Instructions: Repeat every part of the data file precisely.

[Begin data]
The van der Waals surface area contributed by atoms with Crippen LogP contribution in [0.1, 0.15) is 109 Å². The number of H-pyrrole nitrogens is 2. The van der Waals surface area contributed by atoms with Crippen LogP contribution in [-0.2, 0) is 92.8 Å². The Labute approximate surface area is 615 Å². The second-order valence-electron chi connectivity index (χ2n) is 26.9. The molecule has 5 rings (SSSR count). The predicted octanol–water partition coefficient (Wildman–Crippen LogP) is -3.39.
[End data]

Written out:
The van der Waals surface area contributed by atoms with Crippen LogP contribution in [0.1, 0.15) is 109 Å². The number of H-pyrrole nitrogens is 2. The van der Waals surface area contributed by atoms with Crippen LogP contribution in [-0.2, 0) is 92.8 Å². The Labute approximate surface area is 615 Å². The second-order valence-electron chi connectivity index (χ2n) is 26.9. The molecule has 5 rings (SSSR count). The predicted octanol–water partition coefficient (Wildman–Crippen LogP) is -3.39.